By the late 1980s this Ehrenhain had come to honor what were evidently understood to be three different yet compatible groups of dead. One might say that as in a traditional Dance of Death, with Death leading representatives of the secular and ecclesiastical social hierarchy in a processional dance, these groups are lined up one behind the other. But whether the allegory actually applies here or not remains to be seen. The first section (Fig. 1: A) honors Dresden's "750 fighters against National Socialism," whose names and dates are chiseled into low walls serving as this section's boundaries to the left and right (a), which are subdivided by large, rectangular flowerbeds planted with evergreen bushes. The second section (B) consists of a circular plaza, about 65 feet (20 meters) in diameter. It is bounded by two low, semicircular walls intersected with seven pillars each. Those to the left bear the names of five cities and two villages, six of them attacked or destroyed, in widely differing senses of the wo rd, by Germans during World War II (Coventry, Dresden, Leningrad, Lidice, Oradour, Rotterdam, Warsaw); thus, Dresden's inclusion among them requires an explanation. Those to the right bear the names of seven concentration and/or annihilation camps (Auschwitz, Bergen-Belsen, Buchenwald, Dachau, Ravensbr[ddot{u}]ck, Sachsenhausen, Theresienstadt). In the plaza's center stands an urn whose "eternal flame" does not burn permanently. There is no reference to the meaning of these place names, no inscription that might speak of perpetrators, acts, victims. This section, which implicitly and conveniently is claimed to speak for itself, dates from 1965. [6] Beyond it the way continues between another sequence of large flowerbeds planted with evergreen bushes which either indicate or literally bound the mass graves of Dresden's victims of the bombing, most of whom were buried here (C). If seen in the image of a Dance of Death, these dead come first, right behind Death. Between the planted rectangles are short walkways at whose ends benchlike blocks of sandstone are placed. Sentences, phrases, truisms are engraved into these blocks (c). Their content varies between general commemoration and explicit incorporation of the dead into a political agenda of vindication, as in: "Ihr lebt in unserem Aufbau fort" (You continue to live in our [socialist] construction; Fig. 2) . [7] At the farthest end of this section a slightly curved high wall of sandstone awaits the visitor (D). It bears the following inscription:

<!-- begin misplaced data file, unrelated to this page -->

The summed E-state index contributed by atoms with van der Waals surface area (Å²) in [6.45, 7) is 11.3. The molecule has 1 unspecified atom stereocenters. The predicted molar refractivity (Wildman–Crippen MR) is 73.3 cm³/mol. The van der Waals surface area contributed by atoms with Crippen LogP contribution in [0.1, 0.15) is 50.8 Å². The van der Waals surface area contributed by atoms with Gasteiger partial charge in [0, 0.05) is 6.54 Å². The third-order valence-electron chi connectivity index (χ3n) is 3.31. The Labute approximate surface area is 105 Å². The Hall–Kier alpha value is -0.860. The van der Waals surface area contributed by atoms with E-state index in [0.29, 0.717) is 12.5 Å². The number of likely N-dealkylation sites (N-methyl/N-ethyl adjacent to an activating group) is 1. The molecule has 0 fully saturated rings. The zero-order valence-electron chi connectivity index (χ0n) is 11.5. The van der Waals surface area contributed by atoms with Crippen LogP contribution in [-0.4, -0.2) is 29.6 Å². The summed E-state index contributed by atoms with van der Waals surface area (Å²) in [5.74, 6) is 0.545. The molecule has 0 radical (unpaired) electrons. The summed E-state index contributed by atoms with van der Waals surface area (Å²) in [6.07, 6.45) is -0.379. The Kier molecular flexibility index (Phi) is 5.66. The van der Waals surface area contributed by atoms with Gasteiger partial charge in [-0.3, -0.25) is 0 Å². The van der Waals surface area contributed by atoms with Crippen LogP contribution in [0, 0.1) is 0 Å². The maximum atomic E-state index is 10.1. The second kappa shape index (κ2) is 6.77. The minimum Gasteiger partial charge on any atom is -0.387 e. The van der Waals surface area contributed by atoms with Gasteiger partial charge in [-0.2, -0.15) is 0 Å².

Wieviele starben? Wer kennt die Zahl?

An Deinen Wunden sieht man die Qual

Der Namenlosen, die hier verbrannt

Im H[ddot{o}]llenfeuer aus Menschenhand.

Dem Gedenken der Opfer

des Luftangriffes auf

Dresden am 13.-14. Febr. 1945

(How many died? Who knows the number?

In your wounds one sees the anguish

Of the nameless who burned here

In a hell's fire from man's hand.

In memory of the victims

of the aerial attack

on Dresden on Feb. 13-14, 1945)

No author of this text is mentioned here or elsewhere at the Ehrenhain. Line two may at first seem to refer to Christ, a reference rather incongruous with the image of immanent death in line four, "hell's fire from man's hand," and with the general secular and political character of this section, which was in keeping with the German Democratic Republic's secular burial practices. [8] On second thought, the reader realizes that the "You(r)" of line two is the personified city of Dresden, addressed as a wounded figure. This monument, the first erected but today the last one encountered, dates from 1948. The text is by Max Zimmering (1909-1973), a German-Jewish Communist poet who after living in exile from 1933 to 1945 returned to Dresden in 1946. [9] That by 1948 he was a member of the Saxon State Assembly and its representative to Dresden's City Council suggests at least his agreement to his poem's use for this monument, and possibly that he explicitly wrote it for this site.

Under the German Democratic Republic's governments this Ehrenhain was used for state ceremonies on the anniversaries of the bombing of Dresden. Almost inexplicably, it was last used not in February 1989 but in February 1995, during the elaborate ceremonies commemorating the end of World War II fifty years earlier. [10] The German federal government, along with foreign dignitaries, the city of Dresden, the churches, ecumenical organizations, representatives of Dresden's German and foreign partner cities, peace organizations, and political parties, all took...